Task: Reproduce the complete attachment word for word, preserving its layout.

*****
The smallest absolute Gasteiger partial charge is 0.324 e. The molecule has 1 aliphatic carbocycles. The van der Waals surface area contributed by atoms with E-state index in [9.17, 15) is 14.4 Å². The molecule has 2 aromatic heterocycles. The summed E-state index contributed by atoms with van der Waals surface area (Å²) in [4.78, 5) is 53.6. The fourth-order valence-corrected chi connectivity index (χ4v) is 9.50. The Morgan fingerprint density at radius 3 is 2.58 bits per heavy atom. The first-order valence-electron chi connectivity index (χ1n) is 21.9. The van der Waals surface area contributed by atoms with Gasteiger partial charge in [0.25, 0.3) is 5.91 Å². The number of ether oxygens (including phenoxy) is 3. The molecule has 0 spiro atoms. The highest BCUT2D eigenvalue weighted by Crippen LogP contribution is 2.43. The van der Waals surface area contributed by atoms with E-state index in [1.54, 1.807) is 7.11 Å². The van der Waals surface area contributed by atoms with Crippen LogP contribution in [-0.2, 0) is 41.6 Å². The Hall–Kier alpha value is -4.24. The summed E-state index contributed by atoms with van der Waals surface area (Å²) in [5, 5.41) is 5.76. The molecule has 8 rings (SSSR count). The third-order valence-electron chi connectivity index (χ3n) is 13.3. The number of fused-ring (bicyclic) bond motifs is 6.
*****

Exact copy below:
The smallest absolute Gasteiger partial charge is 0.324 e. The molecule has 1 aliphatic carbocycles. The van der Waals surface area contributed by atoms with E-state index in [9.17, 15) is 14.4 Å². The molecule has 2 aromatic heterocycles. The summed E-state index contributed by atoms with van der Waals surface area (Å²) in [4.78, 5) is 53.6. The fourth-order valence-corrected chi connectivity index (χ4v) is 9.50. The Morgan fingerprint density at radius 3 is 2.58 bits per heavy atom. The first-order valence-electron chi connectivity index (χ1n) is 21.9. The van der Waals surface area contributed by atoms with Gasteiger partial charge in [0.25, 0.3) is 5.91 Å². The number of ether oxygens (including phenoxy) is 3. The molecule has 0 spiro atoms. The highest BCUT2D eigenvalue weighted by Crippen LogP contribution is 2.43. The van der Waals surface area contributed by atoms with E-state index in [1.54, 1.807) is 7.11 Å². The van der Waals surface area contributed by atoms with Crippen LogP contribution in [-0.2, 0) is 41.6 Å². The Hall–Kier alpha value is -4.24. The summed E-state index contributed by atoms with van der Waals surface area (Å²) in [5, 5.41) is 5.76. The molecule has 8 rings (SSSR count). The third-order valence-electron chi connectivity index (χ3n) is 13.3. The number of fused-ring (bicyclic) bond motifs is 6.